Berlin Falls to Soviets
On the night of 1–2 May, most of the remnants of the Berlin garrison attempted to break out of the city centre in three different directions.
Only those that went west through the Tiergarten and crossed the Charlottenbrücke (a bridge over the Havel) into Spandau succeeded in breaching Soviet lines. However, only a handful of those who survived the initial breakout made it to the lines of the Western Allies—most were either killed or captured by the Red Army's outer encirclement forces west of the city.
Early in the morning of 2 May, the Soviets captured the Reich Chancellery. The military historian Antony Beevor points out that as most of the German combat troops had left the area in the breakouts the night before, the resistance must have been far less than it had been inside the Reichstag. General Weidling finally surrendered with his staff at 06:00 hours. He was taken to see General Vasily Chuikov at 08:23. Weidling agreed to order the city's defenders to surrender to the Soviets. Under General Chuikov's and Vasily Sokolovsky's direction, Weidling put his order to surrender in writing.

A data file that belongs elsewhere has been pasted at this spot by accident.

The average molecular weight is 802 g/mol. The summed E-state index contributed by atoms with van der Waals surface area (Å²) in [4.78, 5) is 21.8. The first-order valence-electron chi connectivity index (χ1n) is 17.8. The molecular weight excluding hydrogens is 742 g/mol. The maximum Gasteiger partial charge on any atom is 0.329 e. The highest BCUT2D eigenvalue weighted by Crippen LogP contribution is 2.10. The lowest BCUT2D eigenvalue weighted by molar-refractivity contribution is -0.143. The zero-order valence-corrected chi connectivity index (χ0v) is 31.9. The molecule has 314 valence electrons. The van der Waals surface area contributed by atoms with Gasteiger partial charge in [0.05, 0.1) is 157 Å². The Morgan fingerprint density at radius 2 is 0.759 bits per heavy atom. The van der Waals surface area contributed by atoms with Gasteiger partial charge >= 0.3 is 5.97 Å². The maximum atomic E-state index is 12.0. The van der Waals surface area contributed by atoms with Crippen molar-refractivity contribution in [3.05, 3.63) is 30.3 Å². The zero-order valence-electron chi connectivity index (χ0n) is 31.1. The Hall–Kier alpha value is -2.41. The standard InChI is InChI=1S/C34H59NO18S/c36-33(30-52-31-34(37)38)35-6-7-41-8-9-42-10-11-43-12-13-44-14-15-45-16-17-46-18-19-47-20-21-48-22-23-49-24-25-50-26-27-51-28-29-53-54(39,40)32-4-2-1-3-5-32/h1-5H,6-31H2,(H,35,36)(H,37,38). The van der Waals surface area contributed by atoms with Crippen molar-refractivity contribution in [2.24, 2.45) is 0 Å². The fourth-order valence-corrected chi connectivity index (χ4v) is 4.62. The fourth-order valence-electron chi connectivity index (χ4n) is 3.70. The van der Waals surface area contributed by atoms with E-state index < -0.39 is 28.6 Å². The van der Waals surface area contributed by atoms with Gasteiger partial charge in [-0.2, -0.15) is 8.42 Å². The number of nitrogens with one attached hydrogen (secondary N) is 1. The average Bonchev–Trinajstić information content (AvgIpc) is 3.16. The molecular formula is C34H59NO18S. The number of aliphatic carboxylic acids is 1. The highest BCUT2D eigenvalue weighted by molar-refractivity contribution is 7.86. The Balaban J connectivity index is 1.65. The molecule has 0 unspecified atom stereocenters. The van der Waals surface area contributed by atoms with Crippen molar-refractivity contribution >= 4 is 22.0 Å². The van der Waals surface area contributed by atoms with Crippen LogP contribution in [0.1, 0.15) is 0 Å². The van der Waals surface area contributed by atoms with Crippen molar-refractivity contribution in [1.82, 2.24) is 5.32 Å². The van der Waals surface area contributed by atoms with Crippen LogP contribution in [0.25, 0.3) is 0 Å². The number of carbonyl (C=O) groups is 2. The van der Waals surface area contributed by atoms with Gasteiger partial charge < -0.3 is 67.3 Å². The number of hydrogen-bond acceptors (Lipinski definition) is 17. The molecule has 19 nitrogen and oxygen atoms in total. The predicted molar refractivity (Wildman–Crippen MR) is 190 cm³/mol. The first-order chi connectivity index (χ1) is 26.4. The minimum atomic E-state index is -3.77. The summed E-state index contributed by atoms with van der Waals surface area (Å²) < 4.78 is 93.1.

The 350-strong garrison of the Zoo flak tower finally left the building. While there was sporadic fighting in a few isolated buildings where some SS troops still refused to surrender, the Soviets reduced such buildings to rubble.
The Battle of Berlin - Eyewitness History